Every July 24, the State of Utah celebrates Pioneer Day, a major state holiday. Pioneer Day commemorates July 24, 1847, when an early contingent of Mormon pioneers, led by Brigham Young, entered what is now the Salt Lake Valley. They had made a long trek to find a place of refuge from religious persecution. The holiday is marked in many Utah cities and towns by a parade with pioneer-themed floats.
On a recent road trip through the West, we saw some key points along the trail that led to the settlement in Utah. The first was Winter Quarters (current day Omaha), the embarkation point where the Mormon pioneers spent two winters preparing for the trek west. Downtown Omaha has an extensive monument to the Mormon and other pioneers that went west in wagons, on horses, or on foot pulling handcarts. There is also a cemetery where 600 of the 4,000 Mormon pioneers who spent those difficult winters are buried – they didn’t make it west. Overlooking the cemetery is a powerful bronze sculpture commemorating the sacrifices and faith of those pioneers – by sculptor Avard Fairbanks, who coincidentally sculpted the busts of George Washington that frame the campus of George Washington University. The sculpture is placed directly over the graves of an unknown child and seven other pioneers.
About 450 miles to the west is Chimney Rock in the North Platte River Valley. Not only is it the most recognizable landmark on the Mormon Trail (and the Oregon Trail that parallels it) because of its unique shape, it also marks the end of the flat part of the trail and the beginning of the mountainous terrain that culminates in the Rocky Mountains. Near Chimney Rock is a grave marker for Rebecca Winters, a mother of 4 who died from cholera along the trail. It was very moving to see that a family friend had taken the effort to carve her name in an old wagon wheel to memorialize her sacrifice and her importance as an individual. Her descendants later added a more traditional grave marker.
The Mormon Trail is sacred ground for members of our church, the Church of Jesus Christ of Latter-day Saints. Both of us have ancestors who were among the 70,000 that went west, through great hardship, to find a place of peace to live and worship. What motivated these pioneers to make this dangerous trek? As one of our church leaders summarized a few years ago:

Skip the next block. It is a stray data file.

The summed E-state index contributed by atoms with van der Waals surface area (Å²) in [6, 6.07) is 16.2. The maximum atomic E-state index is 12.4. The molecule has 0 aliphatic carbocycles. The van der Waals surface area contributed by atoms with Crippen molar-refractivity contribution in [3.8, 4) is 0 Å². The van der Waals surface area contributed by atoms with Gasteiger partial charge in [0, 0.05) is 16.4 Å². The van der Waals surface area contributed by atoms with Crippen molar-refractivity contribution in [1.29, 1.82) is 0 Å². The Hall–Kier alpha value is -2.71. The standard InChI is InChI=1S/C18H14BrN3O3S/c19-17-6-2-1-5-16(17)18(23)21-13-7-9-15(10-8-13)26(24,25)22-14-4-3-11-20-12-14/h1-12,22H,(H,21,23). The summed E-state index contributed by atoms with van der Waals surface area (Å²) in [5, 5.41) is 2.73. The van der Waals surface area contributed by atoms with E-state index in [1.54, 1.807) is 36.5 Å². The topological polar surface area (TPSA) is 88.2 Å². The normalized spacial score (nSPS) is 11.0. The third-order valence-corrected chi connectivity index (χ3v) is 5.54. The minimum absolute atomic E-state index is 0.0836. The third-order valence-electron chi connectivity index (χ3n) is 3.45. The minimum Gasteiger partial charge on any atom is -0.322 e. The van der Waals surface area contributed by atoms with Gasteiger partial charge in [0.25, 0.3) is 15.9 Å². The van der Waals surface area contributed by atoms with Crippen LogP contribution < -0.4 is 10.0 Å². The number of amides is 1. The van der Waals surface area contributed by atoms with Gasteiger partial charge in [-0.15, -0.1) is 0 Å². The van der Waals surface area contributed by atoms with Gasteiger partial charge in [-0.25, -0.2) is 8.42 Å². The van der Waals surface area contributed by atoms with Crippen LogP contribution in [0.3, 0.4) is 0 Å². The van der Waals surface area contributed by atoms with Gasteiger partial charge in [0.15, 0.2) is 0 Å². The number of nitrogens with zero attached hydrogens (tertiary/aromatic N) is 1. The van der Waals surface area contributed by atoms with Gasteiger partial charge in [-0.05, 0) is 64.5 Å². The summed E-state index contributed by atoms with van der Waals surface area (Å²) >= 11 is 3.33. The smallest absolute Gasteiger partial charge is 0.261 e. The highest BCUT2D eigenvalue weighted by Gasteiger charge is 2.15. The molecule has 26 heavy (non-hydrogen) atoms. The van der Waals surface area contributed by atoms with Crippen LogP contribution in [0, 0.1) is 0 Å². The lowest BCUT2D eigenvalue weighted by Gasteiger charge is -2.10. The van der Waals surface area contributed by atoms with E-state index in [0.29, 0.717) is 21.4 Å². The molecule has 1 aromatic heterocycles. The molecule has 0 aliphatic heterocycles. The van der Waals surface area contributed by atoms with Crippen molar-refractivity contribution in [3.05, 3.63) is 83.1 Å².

“The foremost quality of our pioneers was faith. With faith in God, they did what every pioneer does – they stepped forward into the unknown: a new religion, a new land, a new way of doing things . . . Two companion qualities evident in the lives of our pioneers, early and modern are unselfishness and sacrifice.”
This blog post is the expressed opinion of its writer and does not necessarily reflect the views of Tysons Interfaith or its members.
There is lots of summer left, and with it — opportunities to get out on a summer’s evening and enjoy free music in and around Tysons! Thursday evenings are particularly hopping, with a number of concert series offerings:
- The Boro Summer Live Music Series featuring local artists runs Thursday evenings through September 9 from 5:30 pm to 8:00 pm on the Upper Promenade near Boro Park in Tysons (8350 Broad Street, Tysons). Information about this series and other happenings at the Boro can be found here.
- Tysons Corner Center presents The Plaza Live! through October on Thursdays from 4:00 pm to 7:00 pm and on Saturdays from 2:00 pm to 7:00 pm on the Plaza at Tysons Corner Mall. Additional information can be found here.
- The Nottoway Nights Concert Series are held on Thursday evenings in July and August at 7:30 pm at Nottoway Park (9537 Courthouse Road, Vienna). Bring a blanket or lawn chairs. Additional information and a list of performers can be found here.
- The City of Falls Church is again presenting its Concerts in the Park at Cherry Hill Park, 312 Park Avenue, Falls Church on Thursday evenings from 7:00 pm – 9:00 pm. Blankets or lawn chairs suggested. Additional information can be found here.
And while not free, there is something going on almost every night of the week at nearby Wolf Trap, where you can reserve a seat or bring a blanket and a picnic dinner. Their calendar can be found here.
I’m finding that the transition out of COVID is stressful for me. And if conversations I’ve had are any indication, the transition is stressful and for many of us. We are in that funny time where we are working toward freedom (our Reston family had our first meal together in an actual restaurant last night!) but we aren’t all the way there yet.
One word for times of transition is liminal, which means occupying a position at, or on both sides of, a boundary or threshold. Liminal times can be exciting, but they can also be stressful. Figuring out what life looks like as we cross a boundary can be invigorating. It can also be exhausting. I was thinking about this particular liminal time when I read a reflection written by one of the Assisting Bishops in the Episcopal Diocese of Virginia, Bishop Porter Taylor. He shared this poem by Wendell Berry called “The Peace of Wild Things.”
When despair for the world grows in me
and I wake in the night at the least sound